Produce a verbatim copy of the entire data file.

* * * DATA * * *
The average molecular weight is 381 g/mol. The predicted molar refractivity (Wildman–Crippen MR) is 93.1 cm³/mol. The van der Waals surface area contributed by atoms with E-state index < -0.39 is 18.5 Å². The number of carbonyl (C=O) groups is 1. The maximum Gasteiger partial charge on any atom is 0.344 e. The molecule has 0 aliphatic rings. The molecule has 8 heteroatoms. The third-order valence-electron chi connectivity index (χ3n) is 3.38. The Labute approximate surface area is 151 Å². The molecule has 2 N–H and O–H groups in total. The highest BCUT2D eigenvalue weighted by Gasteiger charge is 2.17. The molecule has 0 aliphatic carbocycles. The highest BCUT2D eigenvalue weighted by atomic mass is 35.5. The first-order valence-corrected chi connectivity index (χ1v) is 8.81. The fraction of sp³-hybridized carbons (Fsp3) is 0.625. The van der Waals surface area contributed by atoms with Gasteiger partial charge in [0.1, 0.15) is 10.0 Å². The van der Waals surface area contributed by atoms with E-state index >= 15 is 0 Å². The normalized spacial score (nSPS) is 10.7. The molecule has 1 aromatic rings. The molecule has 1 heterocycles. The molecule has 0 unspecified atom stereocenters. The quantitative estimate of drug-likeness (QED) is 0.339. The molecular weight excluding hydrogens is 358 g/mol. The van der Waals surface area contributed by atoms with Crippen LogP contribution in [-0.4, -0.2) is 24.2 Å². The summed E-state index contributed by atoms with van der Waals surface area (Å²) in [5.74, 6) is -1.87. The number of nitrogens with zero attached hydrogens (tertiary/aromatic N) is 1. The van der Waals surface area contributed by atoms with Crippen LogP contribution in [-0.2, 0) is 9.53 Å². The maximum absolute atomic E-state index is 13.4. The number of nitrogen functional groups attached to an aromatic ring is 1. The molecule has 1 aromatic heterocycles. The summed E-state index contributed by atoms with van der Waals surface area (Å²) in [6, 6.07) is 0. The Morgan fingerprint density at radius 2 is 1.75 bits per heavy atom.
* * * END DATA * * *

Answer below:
The average molecular weight is 381 g/mol. The predicted molar refractivity (Wildman–Crippen MR) is 93.1 cm³/mol. The van der Waals surface area contributed by atoms with E-state index < -0.39 is 18.5 Å². The number of carbonyl (C=O) groups is 1. The maximum Gasteiger partial charge on any atom is 0.344 e. The molecule has 0 aliphatic rings. The molecule has 8 heteroatoms. The third-order valence-electron chi connectivity index (χ3n) is 3.38. The Labute approximate surface area is 151 Å². The molecule has 2 N–H and O–H groups in total. The highest BCUT2D eigenvalue weighted by Gasteiger charge is 2.17. The molecule has 0 aliphatic carbocycles. The highest BCUT2D eigenvalue weighted by atomic mass is 35.5. The first-order valence-corrected chi connectivity index (χ1v) is 8.81. The fraction of sp³-hybridized carbons (Fsp3) is 0.625. The van der Waals surface area contributed by atoms with Gasteiger partial charge in [0.1, 0.15) is 10.0 Å². The van der Waals surface area contributed by atoms with E-state index >= 15 is 0 Å². The normalized spacial score (nSPS) is 10.7. The molecule has 1 aromatic rings. The molecule has 1 heterocycles. The molecule has 0 unspecified atom stereocenters. The quantitative estimate of drug-likeness (QED) is 0.339. The molecular weight excluding hydrogens is 358 g/mol. The van der Waals surface area contributed by atoms with Crippen LogP contribution in [-0.4, -0.2) is 24.2 Å². The summed E-state index contributed by atoms with van der Waals surface area (Å²) in [5.74, 6) is -1.87. The number of nitrogens with zero attached hydrogens (tertiary/aromatic N) is 1. The van der Waals surface area contributed by atoms with Crippen LogP contribution in [-0.2, 0) is 9.53 Å². The maximum absolute atomic E-state index is 13.4. The number of nitrogen functional groups attached to an aromatic ring is 1. The molecule has 1 aromatic heterocycles. The summed E-state index contributed by atoms with van der Waals surface area (Å²) in [6, 6.07) is 0. The Morgan fingerprint density at radius 2 is 1.75 bits per heavy atom.